The Artificial Intelligence team at the TIC Salut Social Foundation has published its Report on the Explainability of Artificial Intelligence in Health, within the framework of the Catalan Government’s Health/AI Programme. The document describes the benefits of using explainability tools in Artificial Intelligence. It sets out the main techniques used to explain algorithms based on digital medical imaging, tabular data and natural language processing, with the aim of supporting people involved in the development of Artificial Intelligence algorithms in the field of health.
Explainable Artificial Intelligence allows human users to understand why an algorithm has produced a particular result. The main author of the report, and the head of the Artificial Intelligence Area of the TIC Salut Social Foundation, Susanna Aussó, explains that “It is essential for health professionals to understand the mechanisms by which the Artificial Intelligence tool has arrived at a prediction. This knowledge is essential to build users’ trust, as it gives them the tools to verify whether the answer was based on robust clinical criteria. Explainability comes in various formats, and it is necessary to reach agreement with the experts on the most appropriate format in each case. They are normally very visual formats that may be combined depending on the needs.”.
The use of Artificial Intelligence in the field of health is constantly growing, due to the availability of electronic health records and the vast range of related data, as well as the great potential this technology has to improve people’s health and well-being.
Some health centres mainly use Artificial Intelligence to support diagnosis, prognosis and treatment of certain diseases. In fact, the Health AI Observatory has already detected nearly 100 Artificial Intelligence algorithms that are in the development stage or are being used in a controlled manner.
This technology is used as a decision-making support tool, as health care staff have the final say and make the final decision. However, it is important that this decision is taken with the knowledge provided by the explainability tools. Without these tools, Artificial Intelligence models are a kind of “black box” that prevents us from understanding what is happening. This is the exact problem that Explainable Artificial Intelligence seeks to solve.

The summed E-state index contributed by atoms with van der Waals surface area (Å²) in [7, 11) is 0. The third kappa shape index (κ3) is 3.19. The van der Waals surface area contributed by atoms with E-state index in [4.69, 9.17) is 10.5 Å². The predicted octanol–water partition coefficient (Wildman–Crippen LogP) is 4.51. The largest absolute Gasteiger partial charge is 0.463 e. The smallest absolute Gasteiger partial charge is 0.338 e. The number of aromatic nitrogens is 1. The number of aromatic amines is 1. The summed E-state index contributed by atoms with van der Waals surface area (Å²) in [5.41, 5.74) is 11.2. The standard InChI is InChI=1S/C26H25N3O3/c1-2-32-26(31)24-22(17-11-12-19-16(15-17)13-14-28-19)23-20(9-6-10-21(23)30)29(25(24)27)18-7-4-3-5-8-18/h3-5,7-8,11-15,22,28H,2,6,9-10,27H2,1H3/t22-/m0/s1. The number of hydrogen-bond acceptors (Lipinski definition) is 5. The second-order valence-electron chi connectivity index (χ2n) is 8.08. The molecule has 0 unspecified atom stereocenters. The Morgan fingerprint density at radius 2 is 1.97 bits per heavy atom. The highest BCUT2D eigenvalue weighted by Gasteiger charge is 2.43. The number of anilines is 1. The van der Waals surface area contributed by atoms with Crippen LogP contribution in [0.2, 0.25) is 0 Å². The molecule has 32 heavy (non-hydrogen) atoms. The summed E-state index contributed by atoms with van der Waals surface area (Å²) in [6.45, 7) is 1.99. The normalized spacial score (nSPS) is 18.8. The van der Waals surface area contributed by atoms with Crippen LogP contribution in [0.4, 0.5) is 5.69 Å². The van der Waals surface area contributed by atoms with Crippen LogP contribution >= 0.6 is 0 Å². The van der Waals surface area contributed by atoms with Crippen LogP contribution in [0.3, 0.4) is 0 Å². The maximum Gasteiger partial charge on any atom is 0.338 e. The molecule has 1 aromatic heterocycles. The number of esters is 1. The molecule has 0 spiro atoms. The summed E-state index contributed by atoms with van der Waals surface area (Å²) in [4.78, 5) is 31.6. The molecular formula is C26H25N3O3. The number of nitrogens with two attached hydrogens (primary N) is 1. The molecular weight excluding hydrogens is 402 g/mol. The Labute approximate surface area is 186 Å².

So that it can explain the machine learning model in human terms, Explainable Artificial Intelligence must respond to aspects related to the correctness, robustness, bias, improvement, transferability and human understanding of the model. This makes it possible to build professionals’ trust, as they will be able to understand the limitations and difficulties, and simplify and connect them with easier concepts; to involve stakeholders to build an intuitive, understandable model; and to make better models by eliminating errors and identifying unfair scenarios caused by possible biases.
Faced with the lack of consensus on how to classify techniques that follow Explainable Artificial Intelligence models, the report describes different taxonomy models: intrinsic and post hoc explainability; global and local explainability; transparent and opaque models; and model-agnostic and model-dependent techniques.
In three specific chapters, the report covers the different methods of explanation based on the source of the data. First, it sets out methods for explaining algorithms based on digital medical imaging, such as x-rays and magnetic resonance imaging. The main methods are CAM (class activation mapping), GRAD-CAM (gradient weighted class activation mapping), LRP (layered relevance propagation), LIME (locally interpretable model agnostic explanations ), and SHAP (Shapley additive explanations).
Second, it describes the explainability of algorithms based on tabular data, i.e. variables that come from sources ranging from analytics, through omics data and vital constants, to hospital management data, among others. In this case, the techniques presented are PDP (partial dependence plot), ICE (individual conditional expectation), C-ICE (centred ICE), counterfactual explanations, LIME (locally interpretable model-agnostic explanations), anchors, and SHAP (Shapley additive explanations).
Finally, the document addresses the explainability of algorithms based on natural language processing. This makes it possible, for example, to extract structured information from a free text report with diagnostic, treatment or monitoring data. The techniques specified for this type of explainability are SHAP (Shapley additive explanations), GbSA (gradient-based sensitivity analysis), LRP (layered relevance propagation), and LIME (locally interpretable model-agnostic explanations).
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